To Dortmund and back: Two slow buses and a suburban tent city located right between the airport and the highway, on the outskirts of a very tasteful office park. They spare no expense for we invading Auslanders, who turned out mostly to be Brazilians or people-masquerading-as-Brazilians, and a large number of extremely happy and drunken Japanese.
A joint lesson in power and basic retail economics: Our plan was to buy Ghana gear once we arrived, because, basically we were too lazy to get it here. Quickly found that despite a full mile or two dedicated to selling football fans various hats, scarves, shirts, bags, crepes, and sausages, there was almost nothing for Ghana. One scarf for every 20,000 Brazilian tchotchkes.
Which, granted, meant they knew their audience. (Also granted, it was obvious that Brazil would be here months ago, while Ghana was a bit of a surprise.) The city was full of Brazil fans, many but not most of whom were actually Brazilian. We learned that many rhythm-impaired white folks (this is not a criticism, I’m one) love to use the Yellow and Green as an excuse to Get Crazy and Dance, while Playing Drums.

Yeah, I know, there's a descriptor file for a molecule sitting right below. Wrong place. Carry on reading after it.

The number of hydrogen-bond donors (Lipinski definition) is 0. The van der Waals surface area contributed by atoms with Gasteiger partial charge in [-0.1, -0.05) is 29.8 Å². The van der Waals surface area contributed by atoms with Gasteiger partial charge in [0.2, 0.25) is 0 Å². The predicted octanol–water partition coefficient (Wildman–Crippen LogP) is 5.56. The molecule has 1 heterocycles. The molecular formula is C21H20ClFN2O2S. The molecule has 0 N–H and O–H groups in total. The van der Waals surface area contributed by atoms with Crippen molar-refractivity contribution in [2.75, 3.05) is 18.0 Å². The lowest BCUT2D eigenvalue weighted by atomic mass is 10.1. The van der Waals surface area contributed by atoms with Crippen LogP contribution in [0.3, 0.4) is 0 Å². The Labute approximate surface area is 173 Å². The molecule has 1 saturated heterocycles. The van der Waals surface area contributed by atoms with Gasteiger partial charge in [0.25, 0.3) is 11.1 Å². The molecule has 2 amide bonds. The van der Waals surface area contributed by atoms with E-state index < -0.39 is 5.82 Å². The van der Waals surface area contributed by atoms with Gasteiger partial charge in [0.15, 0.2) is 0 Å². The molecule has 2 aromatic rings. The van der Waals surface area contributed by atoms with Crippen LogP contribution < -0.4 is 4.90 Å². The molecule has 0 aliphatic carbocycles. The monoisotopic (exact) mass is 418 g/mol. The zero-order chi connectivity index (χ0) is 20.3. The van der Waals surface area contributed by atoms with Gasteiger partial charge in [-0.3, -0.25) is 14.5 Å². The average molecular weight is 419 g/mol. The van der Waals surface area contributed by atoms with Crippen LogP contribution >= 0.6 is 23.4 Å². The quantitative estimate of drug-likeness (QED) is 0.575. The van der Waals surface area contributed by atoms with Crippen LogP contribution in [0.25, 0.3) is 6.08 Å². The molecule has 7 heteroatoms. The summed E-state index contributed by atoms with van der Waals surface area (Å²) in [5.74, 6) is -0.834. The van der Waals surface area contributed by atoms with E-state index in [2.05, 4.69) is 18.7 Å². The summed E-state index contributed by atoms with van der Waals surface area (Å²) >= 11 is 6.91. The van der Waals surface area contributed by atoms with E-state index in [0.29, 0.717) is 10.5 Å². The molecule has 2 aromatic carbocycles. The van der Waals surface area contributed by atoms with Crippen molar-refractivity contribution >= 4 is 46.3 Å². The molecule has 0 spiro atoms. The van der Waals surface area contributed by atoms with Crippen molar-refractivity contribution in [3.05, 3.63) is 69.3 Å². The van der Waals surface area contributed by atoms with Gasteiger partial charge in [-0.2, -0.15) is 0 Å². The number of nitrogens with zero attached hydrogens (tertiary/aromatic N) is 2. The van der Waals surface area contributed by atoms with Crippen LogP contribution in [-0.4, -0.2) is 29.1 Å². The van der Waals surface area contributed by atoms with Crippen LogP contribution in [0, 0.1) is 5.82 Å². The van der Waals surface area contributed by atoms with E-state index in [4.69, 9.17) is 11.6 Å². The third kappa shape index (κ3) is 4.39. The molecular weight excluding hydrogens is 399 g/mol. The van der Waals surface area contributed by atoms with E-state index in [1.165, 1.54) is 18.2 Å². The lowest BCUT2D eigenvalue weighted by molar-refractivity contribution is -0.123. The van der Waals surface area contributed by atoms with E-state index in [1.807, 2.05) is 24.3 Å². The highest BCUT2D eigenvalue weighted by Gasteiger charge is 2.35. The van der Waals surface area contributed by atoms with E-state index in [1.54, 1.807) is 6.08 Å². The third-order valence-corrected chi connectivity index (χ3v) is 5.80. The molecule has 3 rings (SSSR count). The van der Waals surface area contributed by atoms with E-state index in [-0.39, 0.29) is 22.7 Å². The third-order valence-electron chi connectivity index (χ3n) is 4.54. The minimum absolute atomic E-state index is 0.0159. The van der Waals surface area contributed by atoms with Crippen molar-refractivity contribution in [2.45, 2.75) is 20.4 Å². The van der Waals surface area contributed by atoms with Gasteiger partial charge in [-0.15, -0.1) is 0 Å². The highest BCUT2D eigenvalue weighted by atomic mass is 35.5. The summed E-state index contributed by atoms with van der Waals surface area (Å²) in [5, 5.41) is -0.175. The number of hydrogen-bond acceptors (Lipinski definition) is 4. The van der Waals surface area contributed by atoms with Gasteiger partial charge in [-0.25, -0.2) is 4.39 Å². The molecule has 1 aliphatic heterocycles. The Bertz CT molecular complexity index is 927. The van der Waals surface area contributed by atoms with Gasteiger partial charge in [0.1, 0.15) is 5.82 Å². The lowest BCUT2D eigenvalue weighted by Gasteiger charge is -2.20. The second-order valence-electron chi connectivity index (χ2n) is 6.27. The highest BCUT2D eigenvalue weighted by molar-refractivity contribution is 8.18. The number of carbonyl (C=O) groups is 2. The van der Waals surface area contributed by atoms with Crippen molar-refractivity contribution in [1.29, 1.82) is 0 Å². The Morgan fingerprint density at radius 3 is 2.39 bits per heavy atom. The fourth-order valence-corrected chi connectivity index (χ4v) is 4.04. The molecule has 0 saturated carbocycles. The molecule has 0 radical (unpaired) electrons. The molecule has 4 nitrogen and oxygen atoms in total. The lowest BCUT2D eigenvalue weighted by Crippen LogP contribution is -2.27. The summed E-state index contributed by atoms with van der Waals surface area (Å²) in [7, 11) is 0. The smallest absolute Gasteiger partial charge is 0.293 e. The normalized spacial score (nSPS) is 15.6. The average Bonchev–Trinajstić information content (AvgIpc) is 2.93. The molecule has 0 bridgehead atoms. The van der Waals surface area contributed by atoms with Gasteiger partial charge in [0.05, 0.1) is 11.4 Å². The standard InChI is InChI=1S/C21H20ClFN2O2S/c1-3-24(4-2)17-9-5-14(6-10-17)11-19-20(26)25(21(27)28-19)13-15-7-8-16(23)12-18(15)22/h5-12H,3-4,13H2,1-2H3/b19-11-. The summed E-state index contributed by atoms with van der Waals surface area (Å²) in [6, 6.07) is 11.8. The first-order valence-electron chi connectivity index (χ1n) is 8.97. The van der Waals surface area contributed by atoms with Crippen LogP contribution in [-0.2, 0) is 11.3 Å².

The game. Ghana played inspiringly well through the midfield, but can’t shoot. Same problem they had in their other games.They played like a team that knows they’re going to lose, and is in any case playing against their heroes. I kept expecting them to ask for autographs after they fouled people. That meant no Mexico-style desperation, driving them to play far above their ordinary ability.
And Brazil, the lazy bastards. Of course flashes of brilliance, but I can’t wait to see somebody press them. I personally can’t stand the French team except for ZZ, but I think they’ll be more interesting against Brazil, if only because they might trip somebody or throw and elbow and piss somebody off for once.
A few cynical aussies chanting behind us, re: Ronaldinho. “What’s big and round, and falls on the ground… Ronaldhino!”
Live is a different experience, no question. All my years of playing, I’ve never had this, and have craved it. Believe it or not, the Seattle Sounders back in the day just didn’t do it. Deafening cheers after the Brazilian anthem. Silence after (and during) Ghana’s. Breathtaking to watch Ronaldinho’s rare moments of actual, graceful action right there in front of you. Crappy Budweiser beer, because at least those lovely fellows at Anheuser-Busch love and respect football, even if no one else in America does. I’m glad we ponied up and did it.
But all told. I think watching Friday’s Germany-Argentina game in the company of a city that has found itself caring so unexpectedly deeply is actually going to be more fun.